Apple Music, the tech giant’s long-awaited foray into music streaming, launches today. Apple is hoping it becomes the one, true streaming service that can get millions of people to pay to play, just like it got millions to pay for downloads from its iTunes Store.
Some indie insiders hope so, too. After holding out to ensure artists would be paid during Apple Music’s free trial period, big-name indie label clearinghouses like Beggars Group and Merlin Network have joined the major labels to sign on for the streaming service. The belief is that the revenue for indie artists on Apple Music—even if it’s minuscule per stream—may mean more bucks overall than what they get from streaming competitors. And with Apple Music’s new social network, Connect, indie artists may finally have the definitive place to interact directly with their fans—like Myspace a decade ago, but with way more weight behind it.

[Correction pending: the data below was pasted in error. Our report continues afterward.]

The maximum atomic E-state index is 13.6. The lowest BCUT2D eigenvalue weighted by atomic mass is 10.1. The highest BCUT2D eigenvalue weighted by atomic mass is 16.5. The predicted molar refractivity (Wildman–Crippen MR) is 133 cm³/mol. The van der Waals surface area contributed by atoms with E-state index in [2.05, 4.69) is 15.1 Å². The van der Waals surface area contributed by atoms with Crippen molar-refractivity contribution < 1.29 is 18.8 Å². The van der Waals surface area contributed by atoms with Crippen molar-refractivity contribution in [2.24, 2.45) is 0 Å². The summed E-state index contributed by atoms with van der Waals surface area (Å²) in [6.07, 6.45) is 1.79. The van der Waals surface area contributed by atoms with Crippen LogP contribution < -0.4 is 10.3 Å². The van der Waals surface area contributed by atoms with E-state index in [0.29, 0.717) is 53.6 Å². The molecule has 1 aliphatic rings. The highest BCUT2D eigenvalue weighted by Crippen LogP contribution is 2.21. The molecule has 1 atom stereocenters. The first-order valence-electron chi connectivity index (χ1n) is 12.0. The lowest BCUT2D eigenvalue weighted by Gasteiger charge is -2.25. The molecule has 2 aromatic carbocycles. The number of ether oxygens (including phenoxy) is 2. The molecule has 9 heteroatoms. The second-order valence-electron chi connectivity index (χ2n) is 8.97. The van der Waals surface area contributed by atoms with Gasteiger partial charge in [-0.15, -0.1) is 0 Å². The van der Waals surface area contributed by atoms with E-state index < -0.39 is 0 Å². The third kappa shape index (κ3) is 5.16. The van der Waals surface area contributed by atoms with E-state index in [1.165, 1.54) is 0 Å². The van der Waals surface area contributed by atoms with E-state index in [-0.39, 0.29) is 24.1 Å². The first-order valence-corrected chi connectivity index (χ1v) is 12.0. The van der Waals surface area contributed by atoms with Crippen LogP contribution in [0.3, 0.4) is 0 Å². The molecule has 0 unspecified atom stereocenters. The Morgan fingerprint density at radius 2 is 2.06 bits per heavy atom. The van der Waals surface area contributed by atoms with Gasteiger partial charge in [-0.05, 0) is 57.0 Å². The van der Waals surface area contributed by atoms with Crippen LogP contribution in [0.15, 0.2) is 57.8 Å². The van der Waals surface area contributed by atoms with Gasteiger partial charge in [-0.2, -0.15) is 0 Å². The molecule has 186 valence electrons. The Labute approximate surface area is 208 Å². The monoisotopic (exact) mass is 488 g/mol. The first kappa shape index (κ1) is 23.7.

“It’s going to be huge. There will be exponentially more users, like a Facebook with a billion users,” says Tracy Maddux, CEO of CD Baby, one of the largest distributors of independent music. Maddux argues that if Apple can convert even a small percentage of the users that currently pay to download songs from the iTunes store, the company will bring in more revenue than with downloads—revenue in which artists will share.
“The pool of money available to all artists grows exponentially,” he says.
The Future of the Industry
For indie artists, labels, and distributors, digital revenue has become increasingly important. According to a survey conducted by Merlin, one-third of its indie labels and distributors reported that more than half of their digital revenue now comes from audio streaming and subscription services.
“The shift to streaming is marked and accelerating,” says Merlin CEO Charles Caldas. “I think in some ways we’re getting a look at what the future of the industry looks like now.”